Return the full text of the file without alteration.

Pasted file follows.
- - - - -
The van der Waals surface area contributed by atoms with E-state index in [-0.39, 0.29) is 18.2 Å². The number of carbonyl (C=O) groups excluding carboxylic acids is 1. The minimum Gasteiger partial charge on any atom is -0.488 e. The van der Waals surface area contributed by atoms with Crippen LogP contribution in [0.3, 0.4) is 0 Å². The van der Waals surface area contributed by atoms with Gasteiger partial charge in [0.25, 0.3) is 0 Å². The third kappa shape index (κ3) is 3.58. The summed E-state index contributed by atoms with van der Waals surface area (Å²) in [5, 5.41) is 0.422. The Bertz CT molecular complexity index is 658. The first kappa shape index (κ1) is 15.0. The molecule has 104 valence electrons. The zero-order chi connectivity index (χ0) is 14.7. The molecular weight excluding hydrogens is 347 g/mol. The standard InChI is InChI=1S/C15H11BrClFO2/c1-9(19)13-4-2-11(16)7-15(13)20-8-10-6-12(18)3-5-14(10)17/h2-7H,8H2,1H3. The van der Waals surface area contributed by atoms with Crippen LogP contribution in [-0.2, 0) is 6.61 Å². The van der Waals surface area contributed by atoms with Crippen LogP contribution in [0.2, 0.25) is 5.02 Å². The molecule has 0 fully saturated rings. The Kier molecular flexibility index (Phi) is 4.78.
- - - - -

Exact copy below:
The van der Waals surface area contributed by atoms with E-state index in [-0.39, 0.29) is 18.2 Å². The number of carbonyl (C=O) groups excluding carboxylic acids is 1. The minimum Gasteiger partial charge on any atom is -0.488 e. The van der Waals surface area contributed by atoms with Crippen LogP contribution in [0.3, 0.4) is 0 Å². The van der Waals surface area contributed by atoms with Gasteiger partial charge in [0.25, 0.3) is 0 Å². The third kappa shape index (κ3) is 3.58. The summed E-state index contributed by atoms with van der Waals surface area (Å²) in [5, 5.41) is 0.422. The Bertz CT molecular complexity index is 658. The first kappa shape index (κ1) is 15.0. The molecule has 104 valence electrons. The zero-order chi connectivity index (χ0) is 14.7. The molecular weight excluding hydrogens is 347 g/mol. The standard InChI is InChI=1S/C15H11BrClFO2/c1-9(19)13-4-2-11(16)7-15(13)20-8-10-6-12(18)3-5-14(10)17/h2-7H,8H2,1H3. The van der Waals surface area contributed by atoms with Crippen LogP contribution in [-0.2, 0) is 6.61 Å². The van der Waals surface area contributed by atoms with Crippen LogP contribution in [0.2, 0.25) is 5.02 Å². The molecule has 0 fully saturated rings. The Kier molecular flexibility index (Phi) is 4.78.